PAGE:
FORT ST. JOHN, B.C. – Funding will come to an end this week for Fort St. John’s peer outreach team, which has spent the last 10 months offering harm reduction services and tackling the stigma of drug addiction in the city.
Since its launch in April, the team has responded to 34 emergency calls and 14 overdoses where naloxone was administered, all with positive outcomes.
The team received an email informing them grant funding would end on November 28th, and Peer leader Terrilyn Schultz says the news came as a surprise. The team is awaiting further information from Northern Health, and looking to continue the program on their own if they have to.
“We sent a couple people to detox, we assisted in overdoses, we handed out harm reduction, snacks, water,” Schultz said. “We were actually making friends with them, making them feel important, our more vulnerable population. Even now people wave us down and want to chat with us, and tell us about their day.”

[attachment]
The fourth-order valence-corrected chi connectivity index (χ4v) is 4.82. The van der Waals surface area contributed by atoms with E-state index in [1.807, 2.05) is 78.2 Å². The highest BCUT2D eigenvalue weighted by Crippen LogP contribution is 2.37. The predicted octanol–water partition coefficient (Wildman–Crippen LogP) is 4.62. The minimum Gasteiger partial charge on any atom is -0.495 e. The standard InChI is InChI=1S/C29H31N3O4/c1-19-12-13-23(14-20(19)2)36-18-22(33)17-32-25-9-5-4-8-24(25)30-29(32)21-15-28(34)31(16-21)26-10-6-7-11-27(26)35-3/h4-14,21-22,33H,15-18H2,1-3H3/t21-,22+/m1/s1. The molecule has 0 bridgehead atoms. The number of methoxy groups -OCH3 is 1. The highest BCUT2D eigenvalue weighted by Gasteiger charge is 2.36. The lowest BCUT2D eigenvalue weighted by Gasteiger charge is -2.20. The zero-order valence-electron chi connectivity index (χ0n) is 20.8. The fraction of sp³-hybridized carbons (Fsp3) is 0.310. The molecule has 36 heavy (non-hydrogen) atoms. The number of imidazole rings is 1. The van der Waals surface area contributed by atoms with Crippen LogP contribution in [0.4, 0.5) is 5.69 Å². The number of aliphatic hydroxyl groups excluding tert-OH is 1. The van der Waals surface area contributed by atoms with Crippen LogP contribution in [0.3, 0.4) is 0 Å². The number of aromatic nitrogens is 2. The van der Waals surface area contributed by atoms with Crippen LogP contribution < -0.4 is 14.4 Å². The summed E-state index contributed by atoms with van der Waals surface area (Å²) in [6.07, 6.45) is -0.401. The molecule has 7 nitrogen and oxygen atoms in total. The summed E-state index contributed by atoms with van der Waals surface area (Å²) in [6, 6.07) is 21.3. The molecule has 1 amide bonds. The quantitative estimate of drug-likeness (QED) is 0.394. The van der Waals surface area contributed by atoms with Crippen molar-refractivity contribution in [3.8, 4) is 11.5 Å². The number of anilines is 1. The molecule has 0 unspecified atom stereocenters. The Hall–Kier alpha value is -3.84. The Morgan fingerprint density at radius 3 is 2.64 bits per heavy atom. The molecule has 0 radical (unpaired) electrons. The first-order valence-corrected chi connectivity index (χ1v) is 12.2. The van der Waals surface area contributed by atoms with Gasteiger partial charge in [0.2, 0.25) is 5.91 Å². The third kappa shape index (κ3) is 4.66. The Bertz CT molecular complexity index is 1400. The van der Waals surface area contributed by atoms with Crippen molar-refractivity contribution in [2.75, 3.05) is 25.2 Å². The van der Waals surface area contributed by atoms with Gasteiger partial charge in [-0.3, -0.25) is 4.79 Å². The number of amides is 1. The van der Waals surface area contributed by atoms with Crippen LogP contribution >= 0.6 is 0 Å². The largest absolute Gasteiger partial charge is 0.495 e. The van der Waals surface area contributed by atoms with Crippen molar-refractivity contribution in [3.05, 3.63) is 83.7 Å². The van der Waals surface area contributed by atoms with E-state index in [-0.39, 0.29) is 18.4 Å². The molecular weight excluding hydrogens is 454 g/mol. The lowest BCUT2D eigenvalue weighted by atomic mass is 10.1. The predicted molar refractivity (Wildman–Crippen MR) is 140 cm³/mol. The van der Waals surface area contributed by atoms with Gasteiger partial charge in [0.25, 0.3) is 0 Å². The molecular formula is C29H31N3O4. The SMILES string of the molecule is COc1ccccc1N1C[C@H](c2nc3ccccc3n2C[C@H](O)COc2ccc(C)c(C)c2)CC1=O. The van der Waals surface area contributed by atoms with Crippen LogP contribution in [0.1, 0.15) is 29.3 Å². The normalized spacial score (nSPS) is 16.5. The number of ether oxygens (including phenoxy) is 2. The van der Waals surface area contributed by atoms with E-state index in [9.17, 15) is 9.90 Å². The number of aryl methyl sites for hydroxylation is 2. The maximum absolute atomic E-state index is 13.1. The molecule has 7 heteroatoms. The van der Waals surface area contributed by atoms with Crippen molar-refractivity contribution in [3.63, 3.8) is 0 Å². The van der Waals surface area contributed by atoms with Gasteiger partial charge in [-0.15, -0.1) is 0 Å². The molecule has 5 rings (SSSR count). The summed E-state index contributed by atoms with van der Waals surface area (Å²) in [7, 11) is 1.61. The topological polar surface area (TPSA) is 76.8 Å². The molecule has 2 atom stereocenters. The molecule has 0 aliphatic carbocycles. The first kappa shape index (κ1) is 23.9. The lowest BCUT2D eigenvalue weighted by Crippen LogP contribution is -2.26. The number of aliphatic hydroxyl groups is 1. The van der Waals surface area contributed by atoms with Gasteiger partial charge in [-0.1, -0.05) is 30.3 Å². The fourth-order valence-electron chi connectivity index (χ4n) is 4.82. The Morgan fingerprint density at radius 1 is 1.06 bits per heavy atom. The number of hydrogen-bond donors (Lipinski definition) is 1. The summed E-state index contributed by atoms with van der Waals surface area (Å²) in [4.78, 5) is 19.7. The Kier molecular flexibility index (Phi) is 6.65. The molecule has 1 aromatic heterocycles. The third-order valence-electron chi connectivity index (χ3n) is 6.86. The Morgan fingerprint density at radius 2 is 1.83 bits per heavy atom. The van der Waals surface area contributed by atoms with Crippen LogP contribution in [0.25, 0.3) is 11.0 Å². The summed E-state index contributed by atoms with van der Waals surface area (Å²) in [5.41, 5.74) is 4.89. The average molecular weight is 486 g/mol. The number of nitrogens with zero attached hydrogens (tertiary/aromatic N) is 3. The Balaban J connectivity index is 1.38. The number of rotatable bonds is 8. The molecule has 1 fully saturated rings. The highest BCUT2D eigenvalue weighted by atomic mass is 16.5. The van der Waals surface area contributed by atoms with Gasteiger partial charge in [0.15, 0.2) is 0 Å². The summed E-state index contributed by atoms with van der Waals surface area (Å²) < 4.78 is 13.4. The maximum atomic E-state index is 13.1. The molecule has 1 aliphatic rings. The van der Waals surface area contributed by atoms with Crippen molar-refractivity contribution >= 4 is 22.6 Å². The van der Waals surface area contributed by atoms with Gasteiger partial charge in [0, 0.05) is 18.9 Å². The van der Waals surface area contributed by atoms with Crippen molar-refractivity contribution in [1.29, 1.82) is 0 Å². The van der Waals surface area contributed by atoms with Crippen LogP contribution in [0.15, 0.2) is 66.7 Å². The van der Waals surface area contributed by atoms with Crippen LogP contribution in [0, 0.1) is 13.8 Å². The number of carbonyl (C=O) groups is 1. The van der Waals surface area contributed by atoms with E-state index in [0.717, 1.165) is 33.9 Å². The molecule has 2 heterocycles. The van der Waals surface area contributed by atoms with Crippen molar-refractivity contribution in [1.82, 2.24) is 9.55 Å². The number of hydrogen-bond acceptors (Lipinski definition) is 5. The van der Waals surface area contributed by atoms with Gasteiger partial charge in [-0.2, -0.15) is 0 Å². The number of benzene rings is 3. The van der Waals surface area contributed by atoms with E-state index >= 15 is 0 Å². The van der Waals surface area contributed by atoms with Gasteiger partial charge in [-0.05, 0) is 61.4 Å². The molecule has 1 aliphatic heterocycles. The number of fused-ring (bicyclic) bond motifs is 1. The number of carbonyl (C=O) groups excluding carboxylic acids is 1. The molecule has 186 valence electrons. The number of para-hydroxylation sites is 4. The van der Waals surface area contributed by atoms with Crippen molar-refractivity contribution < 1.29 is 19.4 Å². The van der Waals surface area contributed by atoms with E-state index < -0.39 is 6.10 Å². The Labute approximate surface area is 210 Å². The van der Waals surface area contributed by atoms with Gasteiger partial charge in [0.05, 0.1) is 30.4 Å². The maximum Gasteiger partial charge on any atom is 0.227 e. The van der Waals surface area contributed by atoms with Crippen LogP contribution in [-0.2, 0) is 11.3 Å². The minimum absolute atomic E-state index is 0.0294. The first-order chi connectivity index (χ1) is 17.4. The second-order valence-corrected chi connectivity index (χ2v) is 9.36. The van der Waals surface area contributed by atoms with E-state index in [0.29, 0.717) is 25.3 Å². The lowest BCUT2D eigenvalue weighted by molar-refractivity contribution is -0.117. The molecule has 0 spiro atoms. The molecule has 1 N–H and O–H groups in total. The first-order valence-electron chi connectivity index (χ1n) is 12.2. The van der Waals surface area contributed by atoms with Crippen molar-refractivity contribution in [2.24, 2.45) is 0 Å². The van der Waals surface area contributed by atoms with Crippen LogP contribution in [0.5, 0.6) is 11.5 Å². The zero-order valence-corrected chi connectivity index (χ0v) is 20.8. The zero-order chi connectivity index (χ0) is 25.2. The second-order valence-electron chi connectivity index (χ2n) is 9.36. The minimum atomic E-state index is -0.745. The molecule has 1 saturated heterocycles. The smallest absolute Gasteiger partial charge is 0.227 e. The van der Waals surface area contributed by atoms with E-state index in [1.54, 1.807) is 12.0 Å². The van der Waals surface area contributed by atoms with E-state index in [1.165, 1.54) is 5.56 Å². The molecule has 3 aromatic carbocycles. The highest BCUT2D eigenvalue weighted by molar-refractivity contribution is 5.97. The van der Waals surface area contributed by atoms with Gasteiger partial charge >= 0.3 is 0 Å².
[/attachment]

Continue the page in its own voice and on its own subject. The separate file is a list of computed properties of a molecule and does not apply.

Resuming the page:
Schultz said $300 a month was provided by the health authority for supplies, while roughly $1,000 a week was used to hire peers for the program.
More than 20 peers with lived experience were employed by the team, said Schultz, working in pairs of two to offer food, hygiene kits, first aid, naloxone kits, harm reduction supplies, info on detox and treatment, and warm clothing for those in need.
The group also worked to clean up the streets, picking up used needles and other drug paraphernalia for safe disposal, said Schultz.
“People would set their own alarms at the shelter and be at the meeting spot at 7 a.m. just to help others. It gave them meaning, it gave them something to look forward to, it made them feel important,” said Schultz. “It gave them cash and a lot of people weren’t doing the crime they were doing before in the past. It was really making a difference.”
Four peers will stay on until the end of the week, said Schultz.
Northern Health has been contacted for comment.